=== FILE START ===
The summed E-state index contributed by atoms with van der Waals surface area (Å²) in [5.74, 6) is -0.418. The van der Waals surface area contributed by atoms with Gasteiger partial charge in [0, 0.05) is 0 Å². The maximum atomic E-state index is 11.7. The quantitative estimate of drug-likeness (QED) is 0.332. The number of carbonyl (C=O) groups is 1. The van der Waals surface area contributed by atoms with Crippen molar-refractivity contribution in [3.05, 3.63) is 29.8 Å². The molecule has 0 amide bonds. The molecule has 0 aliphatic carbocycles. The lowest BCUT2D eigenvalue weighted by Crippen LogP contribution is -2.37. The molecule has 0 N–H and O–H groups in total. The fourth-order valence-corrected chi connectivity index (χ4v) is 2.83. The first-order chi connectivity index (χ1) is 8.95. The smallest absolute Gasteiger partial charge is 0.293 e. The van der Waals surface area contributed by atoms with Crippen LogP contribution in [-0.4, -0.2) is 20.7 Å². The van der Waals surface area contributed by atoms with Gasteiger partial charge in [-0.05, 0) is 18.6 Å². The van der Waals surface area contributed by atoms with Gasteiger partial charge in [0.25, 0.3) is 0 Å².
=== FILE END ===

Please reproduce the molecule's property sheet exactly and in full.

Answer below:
The summed E-state index contributed by atoms with van der Waals surface area (Å²) in [5.74, 6) is -0.418. The van der Waals surface area contributed by atoms with Gasteiger partial charge in [0, 0.05) is 0 Å². The maximum atomic E-state index is 11.7. The quantitative estimate of drug-likeness (QED) is 0.332. The number of carbonyl (C=O) groups is 1. The van der Waals surface area contributed by atoms with Crippen molar-refractivity contribution in [3.05, 3.63) is 29.8 Å². The molecule has 0 amide bonds. The molecule has 0 aliphatic carbocycles. The lowest BCUT2D eigenvalue weighted by Crippen LogP contribution is -2.37. The molecule has 0 N–H and O–H groups in total. The fourth-order valence-corrected chi connectivity index (χ4v) is 2.83. The first-order chi connectivity index (χ1) is 8.95. The smallest absolute Gasteiger partial charge is 0.293 e. The van der Waals surface area contributed by atoms with Crippen LogP contribution in [-0.4, -0.2) is 20.7 Å². The van der Waals surface area contributed by atoms with Gasteiger partial charge in [-0.05, 0) is 18.6 Å². The van der Waals surface area contributed by atoms with Gasteiger partial charge in [0.25, 0.3) is 0 Å².